Until I recently switched to XAMPP I had been using MAMP to provide a local server environment on my Mac. A small but none the less important feature of MAMP is an option to have the Apache and MySQL servers started when you open the application. So, by checking this option and including MAMP as a Login Item my MAMP servers were up-and-running when I logged in. Unfortunately, XAMPP has no such option. Including XAMPP as a Login Item merely opens the XAMPP Control.app and I have to start the servers manually. An extra step I’d rather not have to do.
So, how can I have my XAMPP servers running whenever I login? The answer, by using a daemon.
Daemons in OS X are system-wide services that are launched at system start-up. They are managed by a program named launchd which was first introduced in OS X 10.4 Tiger. Services that are run on a per-user basis are known as agents, but are still managed by launchd. From a user’s perspective, launchd replaces the more traditional cron.
To have launchd start XAMPP’s Apache server as a service we need to create a launchd configuration file. This configuration file has a .plist extension, a format familiar to many OS X users. launchd configuration files can be placed in one of three folders determining when and for whom the service will start.
- System startup [all users]: /Library/LaunchDaemons/
- User login [all users]: /Library/LaunchAgents/
- User login [this user only]: ~/Library/LaunchAgents/
2. What You’ll Need
Any text editor will allow you to create the necessary configuration file, but you’ll be asked to authenticate if saving the file in either the /Library/LaunchDaemons/ or /Library/LaunchAgents/ folders. You can use a text editor like Smultron by Peter Borg which will allow you to authenticate. I’m sure there are others. There’s also a great little app called Lingon, coincidentally by the same author, which makes the whole configuration a snap. Whilst both Smultron and Lingon are free they’re unfortunately no longer being developed. However, the latest (last?) versions of both run fine under OS X 10.5.8 Leopard 0S X 10.6.2 Snow Leopard.
3. Creating the launchd Configuration File
The configuration file I’m going to create will start XAMPP’s Apache server as a service at system startup. In Terminal I’d type /Applications/XAMPP/xamppfiles/xampp startapache to start XAMPP’s Apache server, so this is the command I’ll include in my configuration file. There are other options available, but I’m only concerned with starting Apache. A full list of parameters can be found here.
If you’re using the standard Apache port 80 in XAMPP or any non-standard port below 1024 then you’ll need to place the configuration file in the /Library/LaunchDaemons/ folder. This is because XAMPP requires authentication to use ports below 1024 and a configuration file in the /Library/LaunchDaemons/ folder will run as root. If you place the configuration file in either of the other two folders it won’t be able to authenticate and the Apache server won’t start.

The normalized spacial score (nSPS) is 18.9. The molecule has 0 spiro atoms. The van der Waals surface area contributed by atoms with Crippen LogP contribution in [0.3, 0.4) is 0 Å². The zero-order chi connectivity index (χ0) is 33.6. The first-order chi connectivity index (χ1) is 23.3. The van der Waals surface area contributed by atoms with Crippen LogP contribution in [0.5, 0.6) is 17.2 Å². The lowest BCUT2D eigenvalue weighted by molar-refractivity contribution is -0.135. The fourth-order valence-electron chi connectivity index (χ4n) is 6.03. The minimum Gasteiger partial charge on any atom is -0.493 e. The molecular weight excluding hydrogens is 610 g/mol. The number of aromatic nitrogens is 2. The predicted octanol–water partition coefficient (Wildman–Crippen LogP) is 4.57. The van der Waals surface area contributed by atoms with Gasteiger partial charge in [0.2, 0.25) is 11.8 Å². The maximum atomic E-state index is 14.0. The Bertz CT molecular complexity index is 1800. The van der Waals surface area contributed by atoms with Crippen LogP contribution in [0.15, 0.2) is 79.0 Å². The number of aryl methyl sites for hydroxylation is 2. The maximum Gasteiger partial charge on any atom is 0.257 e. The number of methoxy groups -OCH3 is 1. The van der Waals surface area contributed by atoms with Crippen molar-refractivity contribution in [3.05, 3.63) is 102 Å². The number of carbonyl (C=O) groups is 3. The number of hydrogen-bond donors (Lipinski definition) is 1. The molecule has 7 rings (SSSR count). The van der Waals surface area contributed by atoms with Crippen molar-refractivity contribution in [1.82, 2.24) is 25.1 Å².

To start creating the configuration file, open Lingon and click the New button at the top-left corner.
Lingon will ask where you want to create the configuration file. Select Users Daemons and click Create.
To configure the LaunchDaemon we need to do just 4 things:
- 1. Ensure the Enabled option is checked. If later you wish to disable the LaunchDaemon simply uncheck this option.
- 2. Enter a name for the configuration. I’ve called mine apachefriends.xampp.apache.start. Lingon will add the .plist extension for you.
- 3. Enter the command, as you would in Terminal, to start Apache. This is /Applications/XAMPP/xamppfiles/xampp startapache
- 4. We’re only concerned with the Run it when it is loaded by the system (at startup or login). All other options should remain unchecked.
That’s it. Save the file and you’re done. Whenever you reboot your Mac, XAMPP’s Apache server will be up-and-runing when you log-in. If you navigate to the /Library/LaunchDaemons/ folder you’ll now see the apachefriends.xampp.apache.start.plist file.
At the bottom right-hand corner of the Lingon window there’s an Expert Mode button. If you click this button you’ll see the configuration file that Lingon’s created. It should resemble this:
<?xml version="1.0" encoding="UTF-8"?> <!DOCTYPE plist PUBLIC "-//Apple//DTD PLIST 1.0//EN" "http://www.apple.com/DTDs/PropertyList-1.0.dtd"> <plist version="1.0"> <dict> <key>Disabled</key> <false/> <key>Label</key> <string>apachefriends.xampp.apache.start</string> <key>ProgramArguments</key> <array> <string>/Applications/XAMPP/xamppfiles/xampp</string> <string>startapache</string> </array> <key>RunAtLoad</key> <true/> </dict> </plist>
4. Adding XAMPP Control.app Login Items
This step is optional and only for the terminally lazy like me. If you want the XAMPP Control.app opened when you login simply add it to the Login Items in System Preferences > Accounts > your account > Login Items and set it to Hide.